Author Patrick Spielman, writing in The New Router Handbook, notes that in addition to protection from the usual hazards of flying chips, noise, and dust the following safety precautions should be heeded faithfully when operating a router:
1. Read your owner's list
2. Make sure that you have selected the proper bit. Check the type, shank strength, cutting length and diameter, and sharpness of the bit.
3. Make sure that the router horsepower and speed is appropriately matched to the material, the intended depth of cut, and the size of the bit selected.
4. Always disconnect the power when changing bits, servicing the router, or mounting attachments.
5. Make sure that all bits, attachments, clamps, and locking devices are secured before starting the router.
6. Make sure that the on-off switch is off before connecting the power.
7. Dress properly. Wear eye-, hearing-, and dust protection devices, and either short-sleeve shirts or long-sleeve shirts with rolled-up cuffs. Wear a shop apron or tight clothing. Make sure that your hair, jewelry, etc., will not become entangled with any moving parts of the router.
8. Keep children and observers at a safe distance.
9. Make certain that all workpieces are securely clamped and will not shift during routing.
10. Always grip the tool tightly, especially when starting up the router; when you have to resist the initial motor torque. Keep both hands on the knobs or handle, or use a foot switch when the job requires a "third hand".
11. Be especially cautious when routing small pieces. Make test cuts in solid unchecked stock of a safe size.
12. Be absolutely certain that the bit is not in contact with the workpiece and that no part of it will strike the wood when you are turning on the power.
13. Develop the habit of turning off the router immediately after you have switched it on. As the motor starts to coast down, use your eyes, ears, and sense of touch to detect any unfamiliar conditions or irregularities.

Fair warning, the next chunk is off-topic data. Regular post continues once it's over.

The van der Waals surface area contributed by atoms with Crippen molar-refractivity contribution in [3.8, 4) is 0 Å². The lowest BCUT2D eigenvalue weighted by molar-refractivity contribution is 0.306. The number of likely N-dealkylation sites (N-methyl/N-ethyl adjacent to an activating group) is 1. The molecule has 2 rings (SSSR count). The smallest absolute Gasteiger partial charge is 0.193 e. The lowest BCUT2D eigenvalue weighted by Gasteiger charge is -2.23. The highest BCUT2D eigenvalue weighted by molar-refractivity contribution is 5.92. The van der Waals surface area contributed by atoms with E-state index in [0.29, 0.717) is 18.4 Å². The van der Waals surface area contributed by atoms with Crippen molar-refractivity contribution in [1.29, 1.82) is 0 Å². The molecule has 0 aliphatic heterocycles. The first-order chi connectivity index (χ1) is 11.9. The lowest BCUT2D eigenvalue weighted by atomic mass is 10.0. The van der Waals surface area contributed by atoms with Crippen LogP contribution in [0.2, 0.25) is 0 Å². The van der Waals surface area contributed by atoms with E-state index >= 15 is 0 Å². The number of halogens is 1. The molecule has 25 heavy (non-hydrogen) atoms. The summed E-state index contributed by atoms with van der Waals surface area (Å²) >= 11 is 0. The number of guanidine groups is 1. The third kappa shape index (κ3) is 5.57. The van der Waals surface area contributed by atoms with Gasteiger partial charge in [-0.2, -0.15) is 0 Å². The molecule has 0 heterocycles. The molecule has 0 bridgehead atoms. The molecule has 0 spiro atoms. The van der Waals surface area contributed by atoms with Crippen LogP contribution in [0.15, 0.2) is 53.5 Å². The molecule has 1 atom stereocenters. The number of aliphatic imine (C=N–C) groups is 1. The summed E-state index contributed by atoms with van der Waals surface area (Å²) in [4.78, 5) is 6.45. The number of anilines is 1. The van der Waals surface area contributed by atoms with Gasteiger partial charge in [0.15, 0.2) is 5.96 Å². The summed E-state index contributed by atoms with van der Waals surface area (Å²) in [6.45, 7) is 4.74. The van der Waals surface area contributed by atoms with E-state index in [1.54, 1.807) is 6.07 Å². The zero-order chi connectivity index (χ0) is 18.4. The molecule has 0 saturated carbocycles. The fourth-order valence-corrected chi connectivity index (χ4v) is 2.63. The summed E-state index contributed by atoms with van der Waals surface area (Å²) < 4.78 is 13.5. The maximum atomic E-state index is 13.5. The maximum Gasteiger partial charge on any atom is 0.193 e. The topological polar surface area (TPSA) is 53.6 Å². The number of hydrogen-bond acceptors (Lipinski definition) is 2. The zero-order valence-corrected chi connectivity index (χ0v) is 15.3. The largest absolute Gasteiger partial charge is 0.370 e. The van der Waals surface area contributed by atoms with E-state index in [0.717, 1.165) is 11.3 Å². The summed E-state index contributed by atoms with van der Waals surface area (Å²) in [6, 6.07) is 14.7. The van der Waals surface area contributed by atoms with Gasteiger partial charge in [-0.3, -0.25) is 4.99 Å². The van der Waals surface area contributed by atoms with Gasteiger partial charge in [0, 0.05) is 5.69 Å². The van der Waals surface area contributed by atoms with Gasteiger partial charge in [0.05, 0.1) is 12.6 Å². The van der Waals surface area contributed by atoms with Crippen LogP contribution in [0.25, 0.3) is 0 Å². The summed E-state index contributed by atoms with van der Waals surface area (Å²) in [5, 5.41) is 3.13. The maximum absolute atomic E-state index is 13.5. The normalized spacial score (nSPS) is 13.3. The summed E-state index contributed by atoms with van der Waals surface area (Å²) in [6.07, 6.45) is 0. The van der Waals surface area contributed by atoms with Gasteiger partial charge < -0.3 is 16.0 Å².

14. Always shut the power off immediately at the first sign of any unfamiliar noise or vibration. Always be aware of the feeling in the handles and the "hum" (that can even be heard through hearing protectors) that indicates the router is operating properly.
15. Do not operate electric routers in moist, wet areas or damp environments.
16. Do not use mounted abrasives, carving burrs, drills, or other non-routing tools and cutters in routers just because they have shanks that are the same size as your router's collet.
17. If the router or work tends to ride upwards and requires extra pressure to feed, turn off the power immediately. This indicates the bit is dull, it is slipping out of the collet, or just that you have selected the wrong bit design.
18. Don't force-feed the router or work in any situation.
19. Do not try to increase the bit's depth of cut by inserting less of the shank in the collet. Most bits should have at least 3/4 of their shank length inserted into the collet.
20. Always feed the hand-held router into the work in the correct direction, against the bit rotation. In router table use, feed the workpiece in the direction that is also against the bit rotation.
21. Maintain your router equipment diligently. Replace worn parts, discard worn-out and poor bits, and check the router periodically.
This article is excerpted from The New Router handbook by Patrick Speilman--Published by Sterling Publishing 1993.